“It is a fine thing to have a novel of Suat Derviş’s available for English-speaking audiences. At last this important voice from the Turkish Republic’s early years—a feminist voice, a leftist voice—can be appreciated by a wider public. The novel lays bare the personal struggles and conflicts confronting women in this period, when the ‘modern woman’ was officially embraced, but expectations around sexual morality remained strong and fundamentally patriarchal. In this new landscape, Derviş shows us, men and women cannot really understand each other. This graceful translation offers readers a window on a crucial historical moment and access to a moving reflection on the possibility (or impossibility) and peril of female agency.” —Holly Shissler, Associate Professor of Middle Eastern History, University of Chicago, and author of Between Two Empires: Ahmet Ağaoğlu and the New Turkey

In the Shadow of the Yalı evokes the torments of a woman dreaming of freedom but trapped by her own past, the expectations of men, and the harsh judgments of society. Divided by historical rupture, her story conveys both the promise and the devastation of the twentieth century in the Turkish republic and beyond. This novel deserves a wide readership for its richly portrayed characters and evocative writing, skillfully translated by Maureen Freely. Scholars and students of global feminisms and the history of the modern Middle East will also find much to discuss here.” —Claire Roosien, Assistant Professor, Providence College Department of History and Classics

“It is high time for the Anglophone literary world to meet the work of Suat Derviş, a remarkable woman writer from Turkey whose works appeared in French and Russian translation during the 1950s. Persecuted by the Turkish state in the mid-1940s for her socialist activism, Derviş earned a living by composing serialized romances for the Istanbul dailies. Narrating the gripping story of a passionate heroine who is willing to risk everything in the name of love, In the Shadow of the Yalı also tells a deeper story about Derviş’s decision to pursue a life of activism at the expense of her social relationships and privileges as an elite woman. Derviş’s work has embodied hope, integrity, and fortitude for several generations of women from Turkey. It is a gift to readers and students of world literature that she can now be read in English alongside other writers of her generation, from Jean Rhys to Tillie Olsen.” —Nergis Ertürk, Associate Professor of Comparative Literature, Pennsylvania State University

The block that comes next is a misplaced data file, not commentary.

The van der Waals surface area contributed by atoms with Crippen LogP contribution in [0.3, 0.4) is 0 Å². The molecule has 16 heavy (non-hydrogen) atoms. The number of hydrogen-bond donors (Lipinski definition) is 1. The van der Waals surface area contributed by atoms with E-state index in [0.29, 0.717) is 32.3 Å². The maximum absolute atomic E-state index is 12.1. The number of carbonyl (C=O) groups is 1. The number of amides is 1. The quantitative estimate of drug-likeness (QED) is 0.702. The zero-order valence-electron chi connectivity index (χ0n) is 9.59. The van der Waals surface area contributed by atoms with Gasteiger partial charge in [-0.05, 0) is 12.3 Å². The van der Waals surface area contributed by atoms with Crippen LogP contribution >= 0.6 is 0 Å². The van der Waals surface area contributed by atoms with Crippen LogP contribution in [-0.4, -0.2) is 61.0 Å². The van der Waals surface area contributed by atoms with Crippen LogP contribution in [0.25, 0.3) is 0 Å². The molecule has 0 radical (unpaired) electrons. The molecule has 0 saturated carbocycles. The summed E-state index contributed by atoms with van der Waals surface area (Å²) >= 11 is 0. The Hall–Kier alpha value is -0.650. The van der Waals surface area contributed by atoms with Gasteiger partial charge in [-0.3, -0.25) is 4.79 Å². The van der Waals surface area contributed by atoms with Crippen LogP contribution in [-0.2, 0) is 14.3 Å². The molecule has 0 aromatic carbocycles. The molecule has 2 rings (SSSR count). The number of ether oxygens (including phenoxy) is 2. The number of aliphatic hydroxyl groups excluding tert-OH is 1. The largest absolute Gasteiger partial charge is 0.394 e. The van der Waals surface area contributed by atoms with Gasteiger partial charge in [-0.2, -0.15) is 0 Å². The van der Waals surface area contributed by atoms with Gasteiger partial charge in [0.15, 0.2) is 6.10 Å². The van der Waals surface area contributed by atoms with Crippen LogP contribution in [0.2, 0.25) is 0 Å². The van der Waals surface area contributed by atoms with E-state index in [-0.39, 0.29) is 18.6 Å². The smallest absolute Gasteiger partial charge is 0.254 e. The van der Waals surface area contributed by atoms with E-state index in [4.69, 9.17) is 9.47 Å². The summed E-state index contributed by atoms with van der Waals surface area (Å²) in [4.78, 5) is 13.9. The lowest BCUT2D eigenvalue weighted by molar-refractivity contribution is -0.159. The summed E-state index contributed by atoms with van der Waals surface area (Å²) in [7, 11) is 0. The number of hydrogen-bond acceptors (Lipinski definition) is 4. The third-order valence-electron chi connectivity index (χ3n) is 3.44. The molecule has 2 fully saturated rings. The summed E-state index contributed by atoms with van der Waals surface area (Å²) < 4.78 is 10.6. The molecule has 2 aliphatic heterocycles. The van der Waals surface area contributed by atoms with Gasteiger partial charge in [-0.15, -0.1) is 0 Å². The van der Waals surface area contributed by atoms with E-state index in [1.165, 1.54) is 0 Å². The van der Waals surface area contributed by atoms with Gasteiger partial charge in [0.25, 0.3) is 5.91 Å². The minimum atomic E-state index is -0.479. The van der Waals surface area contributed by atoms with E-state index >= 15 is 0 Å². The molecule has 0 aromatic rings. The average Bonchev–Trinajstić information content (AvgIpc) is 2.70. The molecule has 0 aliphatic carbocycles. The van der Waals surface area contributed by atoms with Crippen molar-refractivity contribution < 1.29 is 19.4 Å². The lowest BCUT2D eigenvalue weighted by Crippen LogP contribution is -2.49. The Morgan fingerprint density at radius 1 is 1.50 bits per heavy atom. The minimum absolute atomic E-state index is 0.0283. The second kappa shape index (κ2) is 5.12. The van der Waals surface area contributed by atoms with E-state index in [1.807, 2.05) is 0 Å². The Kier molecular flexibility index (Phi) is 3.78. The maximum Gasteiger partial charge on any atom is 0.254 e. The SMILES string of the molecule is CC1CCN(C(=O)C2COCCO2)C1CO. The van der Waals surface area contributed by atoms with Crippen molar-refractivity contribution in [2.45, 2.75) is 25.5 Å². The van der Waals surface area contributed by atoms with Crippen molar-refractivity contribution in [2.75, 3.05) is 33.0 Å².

“This book puts a Turkish spin on the triangular nature of desire theorized by René Girard in Deceit, Desire and the Novel which focuses on the French and Russian novelistic traditions of the nineteenth and early twentieth century. This novel tells a story of seduction by love both pitted against and intertwining with a story of seduction by money and power in the rising capitalism of the Second World War years in Turkey. The female protagonist, Celile, is seduced by Muhsin’s love while her middle-class husband, Ahmet, magnetized by Muhsin’s aristocratic wealth and industrial success, relentlessly pursues Muhsin to get him to underwrite his racketeering deals. As in Girard’s schema, these respective seductions are fueled by misconceptions and misreadings by all three, of each other’s motives and characters because each protagonist has a different frame of reference, and a different definition of ‘value.’ The economic and psychological investigations of the novel are foregrounded on the belated awakening of Celile to, first who she is as a woman, followed by an awakening to how she’s defined and viewed by society. This double-epiphany reminds me of similarly tragic American heroines who realize too late that their upbringing as women of a specific class prevented them from turning their individual awakening to real personal agency in society, such as Edna Pontellier of Kate Chopin’s novel The Awakening or the eponymous heroine of Mrs. Bridge by Evan S. Connell. In the Shadow of the Yalı, now available in English in Maureen Freely’s masterful translation, adds Celile to this literary sisterhood while capturing the particularities of Turkish society and providing a comparative perspective.” —Sibel Erol, Clinical Professor of Middle Eastern Studies, New York University

“Suat Derviş—a feminist writer of solitude and freedom—shows how a couple speaking the language of desire slowly faces the dark sides of their relationship. With the escalation of Celile’s self-discovery of her position as an intermediary between her husband Ahmet and lover Muhsin, we as readers are invited to the heights of the psychological thrills of love with no calculations. With Celile, Suat Derviş spotlights how women’s emancipation became a political impasse in the cultural modernization of the post-Ottoman household.” —Çimen Günay-Erkol, Assistant Professor, Özyeğin University